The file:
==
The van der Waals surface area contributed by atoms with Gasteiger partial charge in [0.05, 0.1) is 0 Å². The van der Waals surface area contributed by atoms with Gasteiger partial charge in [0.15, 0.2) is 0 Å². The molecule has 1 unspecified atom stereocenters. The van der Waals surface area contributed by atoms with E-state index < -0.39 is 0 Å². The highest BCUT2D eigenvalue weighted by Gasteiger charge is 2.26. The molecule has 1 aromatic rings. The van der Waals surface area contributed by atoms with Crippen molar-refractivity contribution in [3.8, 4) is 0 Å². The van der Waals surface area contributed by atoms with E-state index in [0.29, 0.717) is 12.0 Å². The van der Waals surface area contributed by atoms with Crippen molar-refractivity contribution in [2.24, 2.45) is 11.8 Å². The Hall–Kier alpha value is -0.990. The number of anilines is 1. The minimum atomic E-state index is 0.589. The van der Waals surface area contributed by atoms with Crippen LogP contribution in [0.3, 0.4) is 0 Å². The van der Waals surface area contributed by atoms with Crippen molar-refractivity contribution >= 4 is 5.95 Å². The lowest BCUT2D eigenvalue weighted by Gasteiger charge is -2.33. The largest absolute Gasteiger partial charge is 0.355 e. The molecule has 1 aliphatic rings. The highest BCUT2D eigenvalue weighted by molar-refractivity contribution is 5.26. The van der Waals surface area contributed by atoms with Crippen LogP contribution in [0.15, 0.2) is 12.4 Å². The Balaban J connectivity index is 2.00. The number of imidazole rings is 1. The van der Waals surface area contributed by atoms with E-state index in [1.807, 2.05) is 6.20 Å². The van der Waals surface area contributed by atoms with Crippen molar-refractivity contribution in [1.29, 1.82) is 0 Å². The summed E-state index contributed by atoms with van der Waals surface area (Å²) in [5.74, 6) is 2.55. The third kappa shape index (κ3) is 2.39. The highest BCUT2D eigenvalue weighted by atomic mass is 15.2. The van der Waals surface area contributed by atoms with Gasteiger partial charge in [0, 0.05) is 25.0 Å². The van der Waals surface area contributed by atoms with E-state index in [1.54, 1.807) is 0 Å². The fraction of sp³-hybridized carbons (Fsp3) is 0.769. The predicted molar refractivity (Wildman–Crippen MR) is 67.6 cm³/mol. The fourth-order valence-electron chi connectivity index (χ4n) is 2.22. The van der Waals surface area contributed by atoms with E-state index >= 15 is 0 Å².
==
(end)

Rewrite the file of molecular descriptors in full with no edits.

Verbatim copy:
The van der Waals surface area contributed by atoms with Gasteiger partial charge in [0.05, 0.1) is 0 Å². The van der Waals surface area contributed by atoms with Gasteiger partial charge in [0.15, 0.2) is 0 Å². The molecule has 1 unspecified atom stereocenters. The van der Waals surface area contributed by atoms with E-state index < -0.39 is 0 Å². The highest BCUT2D eigenvalue weighted by Gasteiger charge is 2.26. The molecule has 1 aromatic rings. The van der Waals surface area contributed by atoms with Crippen molar-refractivity contribution in [3.8, 4) is 0 Å². The van der Waals surface area contributed by atoms with E-state index in [0.29, 0.717) is 12.0 Å². The van der Waals surface area contributed by atoms with Crippen molar-refractivity contribution in [2.24, 2.45) is 11.8 Å². The Hall–Kier alpha value is -0.990. The number of anilines is 1. The minimum atomic E-state index is 0.589. The van der Waals surface area contributed by atoms with Crippen LogP contribution in [0.3, 0.4) is 0 Å². The van der Waals surface area contributed by atoms with Crippen molar-refractivity contribution >= 4 is 5.95 Å². The lowest BCUT2D eigenvalue weighted by Gasteiger charge is -2.33. The largest absolute Gasteiger partial charge is 0.355 e. The molecule has 1 aliphatic rings. The highest BCUT2D eigenvalue weighted by molar-refractivity contribution is 5.26. The van der Waals surface area contributed by atoms with Crippen LogP contribution in [0.15, 0.2) is 12.4 Å². The Balaban J connectivity index is 2.00. The number of imidazole rings is 1. The van der Waals surface area contributed by atoms with E-state index in [1.807, 2.05) is 6.20 Å². The van der Waals surface area contributed by atoms with Crippen molar-refractivity contribution in [1.29, 1.82) is 0 Å². The summed E-state index contributed by atoms with van der Waals surface area (Å²) in [5.74, 6) is 2.55. The third kappa shape index (κ3) is 2.39. The highest BCUT2D eigenvalue weighted by atomic mass is 15.2. The van der Waals surface area contributed by atoms with Gasteiger partial charge in [0, 0.05) is 25.0 Å². The van der Waals surface area contributed by atoms with E-state index in [1.54, 1.807) is 0 Å². The fraction of sp³-hybridized carbons (Fsp3) is 0.769. The predicted molar refractivity (Wildman–Crippen MR) is 67.6 cm³/mol. The fourth-order valence-electron chi connectivity index (χ4n) is 2.22. The van der Waals surface area contributed by atoms with E-state index >= 15 is 0 Å².